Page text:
Last post on Jul 07, 2005 at 3:47 PM
You are in the Pickups - Archived Discussions
What is this discussion about?
Nissan Titan, Ford F-150, Exterior, Engine, Interior, Transmission, Truck
#1120 of 1169 i think...
Jan 05, 2005 (9:12 am)
they got to almost 90k. impressive with the slow start they had.
Jan 05, 2005 (12:44 pm)
That's pretty good for an entirely new truck. Shows that Nissan did their homework before they entered the market, regardless of the few production jitters they encountered.
That's absolutely incredible, Ant. I find it unbelievable that so many entered the roadways in one year. If you estimate an average length of 20' per rig, that's around 3,500 miles of back-to-back Ford pickups. Yikes.
I wonder what the national average is for length-of-ownership on trucks? Most of the folks I know usually keep their trucks for 10+ years unless they have some glaring problem with them that they cannot handle, as opposed to about 6 years for their cars/small suvs.
#1122 of 1169 Re: [xwesx]
Jan 05, 2005 (1:40 pm)
heavy or super duty trucks have a long ownership average, especially diesels.
but simple 1/4 or 1/2 ton trucks are not much different from passenger cars when it comes to trade cycle...generally between 27 and 39 months.
#1123 of 1169 Re: [dbauer]
Jan 05, 2005 (5:24 pm)
Seriously? Haha.... I guess that explains why the salespeople to whom I spoke when I was looking for my last car thought I was crazy when I said, "I want my vehicle to reliably go 10 years as a primary vehicle." My '96 Subaru is approaching the 10 year mark here in another 8 months and I'll probably end up having it another 3 years or more as my primary. And, that's at 20+K per year. If I drove it at 12-15K annually, I'd expect to get another 5 or more out of it pretty easy.
I cannot see how purchasing a vehicle is a good investment if you only hang on to it for 3 years or less.
Jan 05, 2005 (8:52 pm)
"Shows that Nissan did their homework before they entered the market,"
They sure did xwesx, they shamelessly copied the new F-150 from bumper to bumper! But so did Toyota on the first Tundra, and why not, it's the Gold Standard evidently.
#1125 of 1169 Titan sales
Jan 05, 2005 (9:32 pm)
Unconfirmed Titan sales for 2004 are 83,848.
#1126 of 1169 Re: [nvbanker]
Jan 06, 2005 (12:08 pm)
Imitation is the best form of flattery! And, I don't see how Toyota could have possibly copied Ford with the T100, that truck isn't half the truck (okay, so maybe 3/4! haha) of a same-model-year F150.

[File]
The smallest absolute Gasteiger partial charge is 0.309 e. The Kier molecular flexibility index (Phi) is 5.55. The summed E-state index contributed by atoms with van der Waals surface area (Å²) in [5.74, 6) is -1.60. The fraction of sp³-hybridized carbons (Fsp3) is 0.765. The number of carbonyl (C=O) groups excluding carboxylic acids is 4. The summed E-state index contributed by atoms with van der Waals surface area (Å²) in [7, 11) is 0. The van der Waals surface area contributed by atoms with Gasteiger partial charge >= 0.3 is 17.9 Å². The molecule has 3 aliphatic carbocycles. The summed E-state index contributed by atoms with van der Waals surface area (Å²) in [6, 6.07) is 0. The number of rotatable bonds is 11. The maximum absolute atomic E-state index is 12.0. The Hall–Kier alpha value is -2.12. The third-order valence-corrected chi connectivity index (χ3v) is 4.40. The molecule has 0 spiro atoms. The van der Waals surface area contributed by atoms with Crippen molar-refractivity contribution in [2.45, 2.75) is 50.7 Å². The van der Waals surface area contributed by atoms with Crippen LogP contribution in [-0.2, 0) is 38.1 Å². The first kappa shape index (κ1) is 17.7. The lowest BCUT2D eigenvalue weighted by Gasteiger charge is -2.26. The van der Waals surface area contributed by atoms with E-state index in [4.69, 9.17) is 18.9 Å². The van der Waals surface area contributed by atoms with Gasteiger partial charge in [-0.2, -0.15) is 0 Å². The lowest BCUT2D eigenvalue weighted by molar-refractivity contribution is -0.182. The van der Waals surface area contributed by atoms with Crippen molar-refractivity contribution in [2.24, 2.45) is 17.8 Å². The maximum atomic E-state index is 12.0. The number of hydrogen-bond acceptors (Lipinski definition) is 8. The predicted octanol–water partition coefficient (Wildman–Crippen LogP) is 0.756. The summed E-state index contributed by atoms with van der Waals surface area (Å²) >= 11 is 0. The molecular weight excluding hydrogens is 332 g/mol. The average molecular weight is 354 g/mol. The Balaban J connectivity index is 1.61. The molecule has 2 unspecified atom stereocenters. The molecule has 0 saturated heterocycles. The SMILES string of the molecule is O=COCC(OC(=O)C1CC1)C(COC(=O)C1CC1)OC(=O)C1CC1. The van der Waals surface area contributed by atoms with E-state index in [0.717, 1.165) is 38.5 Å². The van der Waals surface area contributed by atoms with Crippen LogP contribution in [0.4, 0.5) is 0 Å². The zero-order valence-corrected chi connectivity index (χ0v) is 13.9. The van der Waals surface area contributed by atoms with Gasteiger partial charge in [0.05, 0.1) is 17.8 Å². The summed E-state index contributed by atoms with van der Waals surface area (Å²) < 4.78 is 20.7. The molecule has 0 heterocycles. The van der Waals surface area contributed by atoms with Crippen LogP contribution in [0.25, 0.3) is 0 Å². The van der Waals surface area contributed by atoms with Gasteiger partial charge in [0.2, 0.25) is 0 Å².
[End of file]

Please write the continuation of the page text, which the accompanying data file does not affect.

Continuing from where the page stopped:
And, I suppose it is just yet another opinion out there, but the Titan is most certainly distinct and separate from an F150. Both manufactures departed, quite blessedly, from the trend toward soft, sleek looks (as did Chevrolet to some extent, but I think their aesthetic quality took a nose dive because of it - pun intended). However, if you take a look at the Titan, it follows the same general trend as the rest of Nissan's products in appearance. I personally like the appearance of the Ford better, but I'd buy neither because I need a truck to really work and a 1/2 ton just can't cut the mustard. If I were to consider them at all for some off reason, I'd do so equally because folks on both sides of the fence have laid forth good pros and cons. Other similarities, like bed and interior dimensions, should be similar because Ford knows how to make a functional pickup, so why should Nissan try to buck a system that is obviously what the consumer wants and has wanted for decades? They aren't trying to make a specialty vehicle that will appeal to a small market....
Jan 06, 2005 (9:44 pm)
No, you're right on that one, I don't know what the T-100 was trying to be, but rugged, it was not. Still, it was a long lasting, if wimpy and softly sprung truck. It resembled an El Camino in handling and size. They are still running around, mostly doing pools in this area...... Very light duty.
#1128 of 1169 Re: T-100 [nvbanker]
Jan 07, 2005 (11:47 am)
Ah, I actually mis-interpreted you on your "Tundra" post. I guess I do not look at the Tundra as being a new introduction as it was really just a model rebuild/makeover to salvage market share after the T100 introduction. To me, it was like deciding to call their compact pickup a "Tacoma" rather than just being a generic Toyota pickup. I'm sure the modifications were much deeper on the T100-to-Tundra makeover, but it's all about perception and mine didn't change. So, when you said "introduced...Tundra," I interpreted it as the first introduction, i.e., T100. *shrugs*
Anyhow, enough of Toyota, this is about Nissan and Ford. My apologies for the detour all.